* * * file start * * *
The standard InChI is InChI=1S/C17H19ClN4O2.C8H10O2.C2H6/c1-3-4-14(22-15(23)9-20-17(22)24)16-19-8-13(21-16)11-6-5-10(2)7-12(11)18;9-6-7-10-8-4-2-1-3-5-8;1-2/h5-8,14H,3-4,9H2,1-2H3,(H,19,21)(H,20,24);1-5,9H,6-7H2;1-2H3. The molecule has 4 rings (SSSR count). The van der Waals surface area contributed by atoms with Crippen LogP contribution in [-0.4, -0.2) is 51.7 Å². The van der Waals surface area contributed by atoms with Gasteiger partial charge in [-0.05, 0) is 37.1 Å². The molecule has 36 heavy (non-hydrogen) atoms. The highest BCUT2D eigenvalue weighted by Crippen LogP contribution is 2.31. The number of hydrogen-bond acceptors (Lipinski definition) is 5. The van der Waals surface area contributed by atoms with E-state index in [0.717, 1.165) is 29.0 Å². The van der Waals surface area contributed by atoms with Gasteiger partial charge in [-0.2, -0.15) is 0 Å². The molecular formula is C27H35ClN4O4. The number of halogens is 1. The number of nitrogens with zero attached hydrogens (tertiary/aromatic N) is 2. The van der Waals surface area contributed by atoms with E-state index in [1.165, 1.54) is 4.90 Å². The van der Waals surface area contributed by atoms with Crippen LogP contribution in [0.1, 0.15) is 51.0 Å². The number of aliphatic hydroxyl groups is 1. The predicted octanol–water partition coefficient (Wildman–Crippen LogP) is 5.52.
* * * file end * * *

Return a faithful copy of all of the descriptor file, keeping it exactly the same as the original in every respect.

The standard InChI is InChI=1S/C17H19ClN4O2.C8H10O2.C2H6/c1-3-4-14(22-15(23)9-20-17(22)24)16-19-8-13(21-16)11-6-5-10(2)7-12(11)18;9-6-7-10-8-4-2-1-3-5-8;1-2/h5-8,14H,3-4,9H2,1-2H3,(H,19,21)(H,20,24);1-5,9H,6-7H2;1-2H3. The molecule has 4 rings (SSSR count). The van der Waals surface area contributed by atoms with Crippen LogP contribution in [-0.4, -0.2) is 51.7 Å². The van der Waals surface area contributed by atoms with Gasteiger partial charge in [-0.05, 0) is 37.1 Å². The molecule has 36 heavy (non-hydrogen) atoms. The highest BCUT2D eigenvalue weighted by Crippen LogP contribution is 2.31. The number of hydrogen-bond acceptors (Lipinski definition) is 5. The van der Waals surface area contributed by atoms with E-state index in [0.717, 1.165) is 29.0 Å². The van der Waals surface area contributed by atoms with Gasteiger partial charge in [-0.2, -0.15) is 0 Å². The molecular formula is C27H35ClN4O4. The number of halogens is 1. The number of nitrogens with zero attached hydrogens (tertiary/aromatic N) is 2. The van der Waals surface area contributed by atoms with E-state index in [1.165, 1.54) is 4.90 Å². The van der Waals surface area contributed by atoms with Crippen LogP contribution in [0.1, 0.15) is 51.0 Å². The number of aliphatic hydroxyl groups is 1. The predicted octanol–water partition coefficient (Wildman–Crippen LogP) is 5.52.